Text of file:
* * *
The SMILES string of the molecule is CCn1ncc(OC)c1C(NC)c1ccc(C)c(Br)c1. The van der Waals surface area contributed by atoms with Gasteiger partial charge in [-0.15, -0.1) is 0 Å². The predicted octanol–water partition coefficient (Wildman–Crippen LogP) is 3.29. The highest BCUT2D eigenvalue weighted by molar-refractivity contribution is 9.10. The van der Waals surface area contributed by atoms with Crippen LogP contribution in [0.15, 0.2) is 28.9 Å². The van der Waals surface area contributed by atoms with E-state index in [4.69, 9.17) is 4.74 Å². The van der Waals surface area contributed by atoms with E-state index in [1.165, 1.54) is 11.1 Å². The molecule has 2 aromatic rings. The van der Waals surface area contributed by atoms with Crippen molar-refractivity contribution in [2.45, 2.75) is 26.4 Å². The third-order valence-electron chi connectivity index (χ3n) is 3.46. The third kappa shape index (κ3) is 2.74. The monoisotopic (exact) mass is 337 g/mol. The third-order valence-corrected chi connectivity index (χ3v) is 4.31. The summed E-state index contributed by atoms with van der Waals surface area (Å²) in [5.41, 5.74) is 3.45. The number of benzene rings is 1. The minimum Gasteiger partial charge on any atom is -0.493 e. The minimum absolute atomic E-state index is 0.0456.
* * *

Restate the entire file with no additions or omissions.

The SMILES string of the molecule is CCn1ncc(OC)c1C(NC)c1ccc(C)c(Br)c1. The van der Waals surface area contributed by atoms with Gasteiger partial charge in [-0.15, -0.1) is 0 Å². The predicted octanol–water partition coefficient (Wildman–Crippen LogP) is 3.29. The highest BCUT2D eigenvalue weighted by molar-refractivity contribution is 9.10. The van der Waals surface area contributed by atoms with Crippen LogP contribution in [0.15, 0.2) is 28.9 Å². The van der Waals surface area contributed by atoms with E-state index in [4.69, 9.17) is 4.74 Å². The van der Waals surface area contributed by atoms with E-state index in [1.165, 1.54) is 11.1 Å². The molecule has 2 aromatic rings. The van der Waals surface area contributed by atoms with Crippen molar-refractivity contribution in [2.45, 2.75) is 26.4 Å². The third-order valence-electron chi connectivity index (χ3n) is 3.46. The third kappa shape index (κ3) is 2.74. The monoisotopic (exact) mass is 337 g/mol. The third-order valence-corrected chi connectivity index (χ3v) is 4.31. The summed E-state index contributed by atoms with van der Waals surface area (Å²) in [5.41, 5.74) is 3.45. The number of benzene rings is 1. The minimum Gasteiger partial charge on any atom is -0.493 e. The minimum absolute atomic E-state index is 0.0456.